I-315 is the second smallest interstate in the United States. It is also a main thoroughfare for traffic in the Great Falls area. To ensure that these roads continue to provide smooth travel for commuters, travelers and shoppers, the Montana Department of Transportation (MDT) is conducting the Fox Farm/Ulm project.
The project area includes I-315 - from I-15 to the Country Club Boulevard/Fox Farm intersection - as well as the I-15 exit ramp at 10th Avenue South, and the 14th Street Southwest bridge ramps. These roads will be resurfaced and guard rail will be replaced. Additionally, the left-turn-lane on Country Club Boulevard, at the intersection with Fox Farm Road, will be lengthened to accommodate increased traffic. Finally, the section of I-15 stretching from Ulm to the Emerson Junction interchange will be chip sealed. United Materials is the prime contractor for this project.
The project is expected to begin in early-July and continue through the summer. Construction on the 14th Street bridge will take place during daytime hours and a single lane of travel in each direction will remain open while the work is completed. Work on the various ramps, however, will be conducted at night and will require complete closures.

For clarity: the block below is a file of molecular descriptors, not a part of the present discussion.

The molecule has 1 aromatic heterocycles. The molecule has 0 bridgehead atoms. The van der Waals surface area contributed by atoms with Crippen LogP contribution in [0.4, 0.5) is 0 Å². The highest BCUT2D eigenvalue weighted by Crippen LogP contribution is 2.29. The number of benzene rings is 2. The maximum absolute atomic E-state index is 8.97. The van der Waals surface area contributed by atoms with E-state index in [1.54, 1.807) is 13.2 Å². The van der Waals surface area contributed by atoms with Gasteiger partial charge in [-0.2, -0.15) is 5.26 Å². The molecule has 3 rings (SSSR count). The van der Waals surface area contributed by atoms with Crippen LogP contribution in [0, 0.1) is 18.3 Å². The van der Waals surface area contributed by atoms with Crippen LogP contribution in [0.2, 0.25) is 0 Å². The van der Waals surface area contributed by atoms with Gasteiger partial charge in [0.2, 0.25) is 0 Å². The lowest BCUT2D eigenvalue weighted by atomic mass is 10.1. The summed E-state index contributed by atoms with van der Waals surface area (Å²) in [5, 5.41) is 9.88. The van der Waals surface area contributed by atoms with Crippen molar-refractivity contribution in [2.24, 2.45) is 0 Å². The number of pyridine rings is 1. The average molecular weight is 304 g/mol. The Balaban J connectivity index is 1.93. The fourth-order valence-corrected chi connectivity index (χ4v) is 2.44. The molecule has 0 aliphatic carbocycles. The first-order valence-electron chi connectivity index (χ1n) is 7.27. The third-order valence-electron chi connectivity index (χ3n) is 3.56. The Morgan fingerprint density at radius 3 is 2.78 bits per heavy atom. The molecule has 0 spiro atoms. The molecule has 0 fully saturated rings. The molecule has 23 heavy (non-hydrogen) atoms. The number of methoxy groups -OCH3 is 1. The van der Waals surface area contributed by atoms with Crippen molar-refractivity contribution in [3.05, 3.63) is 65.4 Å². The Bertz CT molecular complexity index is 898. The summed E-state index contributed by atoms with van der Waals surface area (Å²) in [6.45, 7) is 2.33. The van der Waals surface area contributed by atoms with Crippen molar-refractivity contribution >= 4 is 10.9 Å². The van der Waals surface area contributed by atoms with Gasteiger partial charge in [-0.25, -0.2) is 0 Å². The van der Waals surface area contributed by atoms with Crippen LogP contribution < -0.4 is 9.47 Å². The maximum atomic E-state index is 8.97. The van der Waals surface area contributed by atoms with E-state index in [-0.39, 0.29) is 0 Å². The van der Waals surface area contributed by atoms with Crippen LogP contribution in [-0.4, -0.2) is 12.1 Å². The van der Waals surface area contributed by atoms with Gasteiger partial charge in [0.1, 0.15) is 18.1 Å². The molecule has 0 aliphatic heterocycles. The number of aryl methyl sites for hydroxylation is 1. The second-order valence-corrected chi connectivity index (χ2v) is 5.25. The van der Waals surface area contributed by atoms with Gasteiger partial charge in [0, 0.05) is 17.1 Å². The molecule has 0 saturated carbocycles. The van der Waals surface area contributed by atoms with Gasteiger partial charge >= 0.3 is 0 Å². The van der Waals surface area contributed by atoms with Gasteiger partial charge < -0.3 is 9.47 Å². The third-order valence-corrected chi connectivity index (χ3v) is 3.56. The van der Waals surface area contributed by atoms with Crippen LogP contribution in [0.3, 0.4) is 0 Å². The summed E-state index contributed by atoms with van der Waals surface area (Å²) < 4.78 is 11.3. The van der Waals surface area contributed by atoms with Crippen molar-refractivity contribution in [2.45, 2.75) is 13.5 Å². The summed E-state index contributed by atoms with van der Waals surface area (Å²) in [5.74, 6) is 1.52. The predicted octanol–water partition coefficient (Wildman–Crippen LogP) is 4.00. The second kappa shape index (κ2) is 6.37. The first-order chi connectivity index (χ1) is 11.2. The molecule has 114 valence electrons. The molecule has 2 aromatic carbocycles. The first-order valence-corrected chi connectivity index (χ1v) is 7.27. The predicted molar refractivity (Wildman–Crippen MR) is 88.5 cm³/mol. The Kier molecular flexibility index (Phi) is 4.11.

We know these roads are a main route for residents and visitors. Our goal is to keep you informed as the project moves forward to reduce delays and frustrations. Digital road signs and advertising, as well as emails and text updates to subscribers, will keep residents and travelers in the know about construction progress and upcoming ramp closures. Please plan ahead, especially during peak travel hours, as delays and congestion may occur.
Pavement preservation projects like this one ensure that the roads you drive everyday remain in good condition.
Pavement preservation is an umbrella term that covers a range of different techniques used to keep good roads in good condition. For this project, MDT is using an overlay, applying pavement to the current roadway.
MDT performs preventative maintenance around the state. Just like regularly changing your car’s oil, you’ll see Montana Department of Transportation crews and contractors working to protect pavement with regularly scheduled maintenance projects. Keeping good roads in good shape makes more sense than putting all resources towards roads that have fallen into serious disrepair.
Preventative maintenance, known as “pavement preservation,” helps ensure that good roads remain good, and don’t fall into poor condition. Roads in truly bad shape require a lot more money, time and resources to fix up. Pavement preservation keeps more Montana roads from falling into serious disrepair. That means preventative maintenance keeps Montana drivers from experiencing major road construction, which has more delays, detours and longer timelines to complete work.
Instead of waiting until a road deteriorates to the point where it would require millions of dollars to repair, resulting in lengthy traffic disruptions that could extend for an entire summer or more, pavement preservation extends the life of those roads with minimal investment and disruptions. In this way, the Montana Department of Transportation helps Montana roadways remain beautiful, safe, effective, and economical.